- The ATO continues to focus on their use of data to risk profile multinational taxpayers
With the ATO continuing to focus on their use of data to risk profile multinational taxpayers, changes will impact lodgements before the 15th of January. What should you do?
- ensure that they are able to source the additional information required; and
- review their tax positions and ensure that appropriate documentation is prepared, as the new disclosures may likely be part of the ATO’s new audit activities.
Data collection is the basis for profiling high-risk multinational taxpayers
The ATO is stepping up its game when it comes to identifying and targeting taxpayers under the new Base Erosion and Profit Shifting ("BEPS") activities.
Additional information will be required by the ATO for the 2018 and 2019 International Dealings Schedules ("IDS"). This data will be used to identify high risk transactions or structures which will likely be the focus of review in the upcoming years.
What additional information is the ATO looking at in 2018?
The ATO is focusing on the areas they consider are causing the greatest erosion to the Australian tax base. As a result, the following disclosures have been added into the 2018 IDS:
- Question 13f –disclosures on the cost base and margin earned by Australian companies performing intercompany Research & Development activities ("R&D"). These disclosures may result in queries from the ATO regarding the levels of profits made by Australian taxpayers performing these activities and the economic ownership of the intellectual property developed in Australia.
- Questions 19a and 29b –disclosures on hybrid income and expenses including:
- hybrid instruments which are considered debt for tax purposes in one country and are treated as equity for tax in another; and
- cross-border hybrid entities (e.g. hybrid limited partnerships or hybrid companies).
- These new disclosures will help identify any potential tax savings obtained by taxpayers, which result from the mismatch of giving a different treatment to the same transaction or entity in two jurisdictions.
- Question 28b –operating models involving cross-border activities related to procurement, marketing, sales and distribution functions. These disclosures will highlight any large transactions involving related party intermediaries, which could be considered as high-risk transactions by the ATO.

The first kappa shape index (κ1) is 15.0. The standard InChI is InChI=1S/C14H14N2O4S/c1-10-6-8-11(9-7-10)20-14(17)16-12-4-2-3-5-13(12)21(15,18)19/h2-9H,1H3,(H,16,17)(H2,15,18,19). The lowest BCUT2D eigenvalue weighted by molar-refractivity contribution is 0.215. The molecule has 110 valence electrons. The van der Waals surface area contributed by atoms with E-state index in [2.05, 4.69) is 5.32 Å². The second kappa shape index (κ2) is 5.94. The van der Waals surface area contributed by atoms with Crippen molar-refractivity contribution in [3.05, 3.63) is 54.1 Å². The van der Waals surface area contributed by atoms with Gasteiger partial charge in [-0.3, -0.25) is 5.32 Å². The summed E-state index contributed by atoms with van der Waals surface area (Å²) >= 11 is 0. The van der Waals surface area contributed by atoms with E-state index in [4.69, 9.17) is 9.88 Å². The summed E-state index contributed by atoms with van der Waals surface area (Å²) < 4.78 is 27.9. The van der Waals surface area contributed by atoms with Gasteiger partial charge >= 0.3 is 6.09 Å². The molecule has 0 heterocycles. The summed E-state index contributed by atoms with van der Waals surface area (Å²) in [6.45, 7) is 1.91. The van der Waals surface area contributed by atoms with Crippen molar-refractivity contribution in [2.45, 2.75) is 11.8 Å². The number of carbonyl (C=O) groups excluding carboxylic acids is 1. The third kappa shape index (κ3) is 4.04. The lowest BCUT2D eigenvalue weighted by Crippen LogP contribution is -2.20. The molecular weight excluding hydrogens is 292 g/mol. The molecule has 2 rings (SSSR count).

- Questions 30b, 37a, 37b and 37c – As a result of the ATO's concerns on higher levels of debt deductions, taxpayers are now required to disclose:
whether other tests besides the Thin Capitalisation test have been used to support debt deductions (i.e. the Arm’s Length Debt Test or the Worldwide Gearing Debt Amount); and
whether any assets have been revalued under the Thin Capitalisation rules.
Proposed changes to the 2019 IDS
- For the 2019 IDS, the ATO will continue to primarily focus on high risk multinationals. Therefore, small businesses will not need to complete an IDS unless:
- their international related party dealings are greater than 50% of their total aggregated turnover (up to a limit of $5m); or
- are Significant Global Entities (i.e. entities which are the head of, or part of, a multinational group with accounting consolidated revenue greater than $1 billion).
- Questions 19a and 29b– A complete a new section will be created for these questions, including information on:
- deductions denied or income assessed directly under the hybrid mismatch legislation; and
- a description of any restructures or replacement arrangements, where the arrangement that has been replaced would have been subject to the hybrid mismatch legislation.
- New CFC questions will be introduced to disclose the gross revenue figures for CFCs, regardless of whether they satisfy the active income test or not.
- New Taxation Of Financial Arrangement ("TOFA") disclosures will be implemented to help identify and manage profit shifting risks associated with TOFA deductions taken for related party financial arrangements which are not treated as debt interests.
- Australian Financial Institution subsidiary CFCs, which do not have a local financial license will be required to disclose:
- tainted interest income excluded from passive income; and
- the number of such CFCs in specified, listed and other countries